Clinicians should also avoid tetracyclines in patients with renal failure due to the excretion of the drug being primarily by the kidneys. If tetracyclines must be used in this group of patients, either reduce the dosage and/or increase the interval between doses should be prolonged.
Tetracyclines do cross into breastmilk; therefore, they are safe while breastfeeding. The significant amount of calcium in breastmilk chelates the drug and limits its availability to the infant.
The dosing of tetracyclines is different in adults and children. Adults may receive 1g total of tetracyclines daily, which can be broken up into 500 mg twice a day or 250 mg four times a day. For more severe infections, higher doses may be given, such as 500 mg four times a day. Pediatric patients above eight years old can receive a daily dose of 25 mg/kg up to 50 mg/kg, divided into four equal doses.
Normal levels of tetracyclines achieved in the serum after oral dosing range from 2 to 5 mcg/ml. The majority of tetracyclines require dosing two to four times daily to maintain therapeutic concentrations in the serum. That said, doxycycline and minocycline have longer elimination half-lives and permit once or twice daily dosing.
Achieving adequate serum concentrations of tetracyclines may be impaired by antacids that contain aluminum, calcium, magnesium, iron, zinc, or sodium bicarbonate. Thus, certain foods high in these cations, as well as some dairy products, may interfere with absorption.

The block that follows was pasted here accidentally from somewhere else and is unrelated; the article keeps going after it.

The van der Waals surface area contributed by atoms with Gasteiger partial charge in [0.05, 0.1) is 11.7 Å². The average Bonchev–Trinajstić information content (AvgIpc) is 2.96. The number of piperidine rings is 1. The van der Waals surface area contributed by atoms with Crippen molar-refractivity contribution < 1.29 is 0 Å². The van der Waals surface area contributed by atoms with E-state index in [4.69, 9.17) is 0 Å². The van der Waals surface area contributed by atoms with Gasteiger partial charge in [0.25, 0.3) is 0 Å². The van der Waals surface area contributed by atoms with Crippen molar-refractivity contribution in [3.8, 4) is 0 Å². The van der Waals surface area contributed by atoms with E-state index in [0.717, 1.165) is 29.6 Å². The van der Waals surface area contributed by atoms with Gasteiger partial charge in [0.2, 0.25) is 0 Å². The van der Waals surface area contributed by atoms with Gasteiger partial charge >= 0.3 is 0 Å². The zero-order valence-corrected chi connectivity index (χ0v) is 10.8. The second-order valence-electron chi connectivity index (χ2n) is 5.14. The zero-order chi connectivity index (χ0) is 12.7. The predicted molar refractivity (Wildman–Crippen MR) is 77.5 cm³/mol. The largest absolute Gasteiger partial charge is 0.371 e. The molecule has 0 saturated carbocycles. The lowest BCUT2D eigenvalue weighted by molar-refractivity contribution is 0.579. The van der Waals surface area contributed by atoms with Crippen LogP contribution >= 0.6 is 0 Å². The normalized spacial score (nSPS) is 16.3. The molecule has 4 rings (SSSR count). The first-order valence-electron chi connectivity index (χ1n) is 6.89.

Tetracyclines may render oral contraceptive pills less effective. Therefore clinicians should strongly encourage the use of some form of barrier protection in sexually active females.
In the case of overdose with tetracyclines, initiate supportive measures, and the medication discontinued immediately. High doses of tetracyclines can result in liver failure and death. Tetracyclines are not dialyzable.
Enhancing Healthcare Team Outcomes
Appropriately managing patients inflicted with infectious disease is of utmost importance to the entire healthcare team. As antimicrobial resistance is on the rise, ensuring the use of the proper antibiotic agent during the eradication of infection is essential. The healthcare team needs to recognize the importance of targeted drug-susceptible therapy. This approach will significantly benefit the patient and confer a societal benefit. The pharmacist should work collaboratively with the prescriber to ensure the tetracycline is the appropriate agent for the infection, and verify dosing and duration.
Along with the clinician and nursing, the pharmacist should provide patient counseling regarding the medication. Nursing will be the front-line contact for the patient and should instruct the patient on how to take the drug, and what signs to watch for as pertains to possible toxicity or adverse reactions. With this interprofessional cooperation, patient outcomes can be optimized while minimizing adverse events. [Level 5]
The entire community, inside and outside of the healthcare realm, will be less at risk for developing a dangerous drug-resistant infection through adequately treating those with infectious disease.